It was time to go home. I had put my robe away, locked my office and picked up my keys, my wallet, etc. and headed out to the car. As always, as I left, I spoke with one, or two more, of our volunteers who were wrapping up, shutting off lights and such. Lois had gone ahead in her car over two hours earlier, as we had driven to church in separate cars. I was tired and ready to go home and relax. Five minutes down the street I realized I didn’t have my cell phone. I always set my phone on the console next to me. It was not there. I stopped and pulled the car into a parking lot. I searched everywhere for it. I was sure I had picked it up when I got my keys. After looking under the seats, in the back seat and all around I decided I must have left it in my office. I turned around going back to the church, turned off the alarm, opened my office and searched everywhere. I tried calling my phone from the office phone, no luck. I locked up the office, opened-up my car and as I opened the door, there was my cell phone, in obvious and clear sight, sitting on the console of the steering wheel, a place I had never put it before. I had spent over a half an hour looking for that phone.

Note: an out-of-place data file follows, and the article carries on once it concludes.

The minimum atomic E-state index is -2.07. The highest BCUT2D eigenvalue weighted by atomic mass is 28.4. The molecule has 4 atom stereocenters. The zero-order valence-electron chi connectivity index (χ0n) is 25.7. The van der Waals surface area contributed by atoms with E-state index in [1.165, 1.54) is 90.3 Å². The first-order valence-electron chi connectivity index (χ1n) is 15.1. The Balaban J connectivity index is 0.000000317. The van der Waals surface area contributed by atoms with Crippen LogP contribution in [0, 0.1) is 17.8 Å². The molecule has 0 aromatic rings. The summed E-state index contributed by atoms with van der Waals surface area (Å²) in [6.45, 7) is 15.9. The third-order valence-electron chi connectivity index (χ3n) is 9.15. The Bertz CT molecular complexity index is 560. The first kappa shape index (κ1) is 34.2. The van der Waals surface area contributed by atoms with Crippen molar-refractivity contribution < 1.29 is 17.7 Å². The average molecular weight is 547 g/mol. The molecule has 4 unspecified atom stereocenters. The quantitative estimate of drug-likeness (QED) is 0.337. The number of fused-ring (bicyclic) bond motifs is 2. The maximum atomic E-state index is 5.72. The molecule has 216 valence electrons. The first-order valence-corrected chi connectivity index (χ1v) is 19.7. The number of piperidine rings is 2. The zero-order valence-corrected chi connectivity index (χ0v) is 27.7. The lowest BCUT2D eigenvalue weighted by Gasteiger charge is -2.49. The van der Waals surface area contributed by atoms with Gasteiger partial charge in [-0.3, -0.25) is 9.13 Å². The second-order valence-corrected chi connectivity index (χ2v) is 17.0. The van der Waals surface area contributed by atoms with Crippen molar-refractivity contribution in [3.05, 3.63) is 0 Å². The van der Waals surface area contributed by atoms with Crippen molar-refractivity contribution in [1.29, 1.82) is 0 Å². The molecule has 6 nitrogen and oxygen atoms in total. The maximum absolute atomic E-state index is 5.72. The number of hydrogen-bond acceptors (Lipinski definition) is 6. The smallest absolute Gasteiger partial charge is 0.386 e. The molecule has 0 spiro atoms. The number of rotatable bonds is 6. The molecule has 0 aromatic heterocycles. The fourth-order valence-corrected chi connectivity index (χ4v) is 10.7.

When have you lost something and then found it right under your nose? Humbling to be sure. It is as if we have been blinded to the very thing that is sitting there right in our view (or standing there right in front of us); we just can’t see it. In our scripture passage from the gospel of John today, we have a story about a blind man that is healed by Jesus and regains his sight. Yet, in the following verses there is an investigation of this occurrence by a number of religious leaders, whom are blind to the significant miracle that has happened right in front of their noses, and totally blind to the impact and importance of its meaning! “They brought to the Pharisees the man who had formerly been blind. Now it was a Sabbath day when Jesus made the mud and opened his eyes. Some of the Pharisees said, “This man is not from God, for he does not observe the Sabbath.” But others said, “How can a man who is a sinner perform such signs?” For the second time they called the man who had been blind, and they said to him, “Give glory to God! We know that this man is a sinner.” He answered, “I do not know whether he is a sinner. One thing I do know, that though I was blind, now I see.” The man answered, “Here is an astonishing thing! You do not know where he comes from, and yet he opened my eyes. If this man were not from God, he could do nothing.” /John 9:13,14,16,24,25,30,33/ The man whom had been born blind saw more clearly than the blinded and unseeing Pharisees! This accounting is more about their blindness than the man born blind. They were the ones who could not see the Son of God standing right there in their very midst performing miracles as signs of who he truly was! The man born blind from his birth had learned to use and see with more than his eyes, he used his other senses to see with. With his grateful heart, he saw, he felt the touch of God as Jesus ministered to him.